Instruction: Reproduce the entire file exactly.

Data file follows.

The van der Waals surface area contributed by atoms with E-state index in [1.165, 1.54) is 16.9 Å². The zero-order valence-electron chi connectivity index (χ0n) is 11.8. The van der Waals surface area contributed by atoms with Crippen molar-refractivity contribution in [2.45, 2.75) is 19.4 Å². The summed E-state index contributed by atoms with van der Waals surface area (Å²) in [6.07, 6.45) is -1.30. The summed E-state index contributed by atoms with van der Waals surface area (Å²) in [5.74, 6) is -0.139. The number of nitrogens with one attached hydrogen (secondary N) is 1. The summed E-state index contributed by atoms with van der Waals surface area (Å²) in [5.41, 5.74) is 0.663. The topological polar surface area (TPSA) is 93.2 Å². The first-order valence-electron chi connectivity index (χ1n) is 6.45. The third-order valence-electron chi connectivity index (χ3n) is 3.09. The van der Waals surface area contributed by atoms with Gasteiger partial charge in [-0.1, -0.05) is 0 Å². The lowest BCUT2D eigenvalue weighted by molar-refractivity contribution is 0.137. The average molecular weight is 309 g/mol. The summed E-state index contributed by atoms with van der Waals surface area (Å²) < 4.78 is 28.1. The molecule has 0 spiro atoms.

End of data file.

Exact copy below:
The van der Waals surface area contributed by atoms with E-state index in [1.165, 1.54) is 16.9 Å². The zero-order valence-electron chi connectivity index (χ0n) is 11.8. The van der Waals surface area contributed by atoms with Crippen molar-refractivity contribution in [2.45, 2.75) is 19.4 Å². The summed E-state index contributed by atoms with van der Waals surface area (Å²) in [6.07, 6.45) is -1.30. The summed E-state index contributed by atoms with van der Waals surface area (Å²) in [5.74, 6) is -0.139. The number of nitrogens with one attached hydrogen (secondary N) is 1. The summed E-state index contributed by atoms with van der Waals surface area (Å²) in [5.41, 5.74) is 0.663. The topological polar surface area (TPSA) is 93.2 Å². The first-order valence-electron chi connectivity index (χ1n) is 6.45. The third-order valence-electron chi connectivity index (χ3n) is 3.09. The van der Waals surface area contributed by atoms with Gasteiger partial charge in [-0.1, -0.05) is 0 Å². The lowest BCUT2D eigenvalue weighted by molar-refractivity contribution is 0.137. The average molecular weight is 309 g/mol. The summed E-state index contributed by atoms with van der Waals surface area (Å²) < 4.78 is 28.1. The molecule has 0 spiro atoms.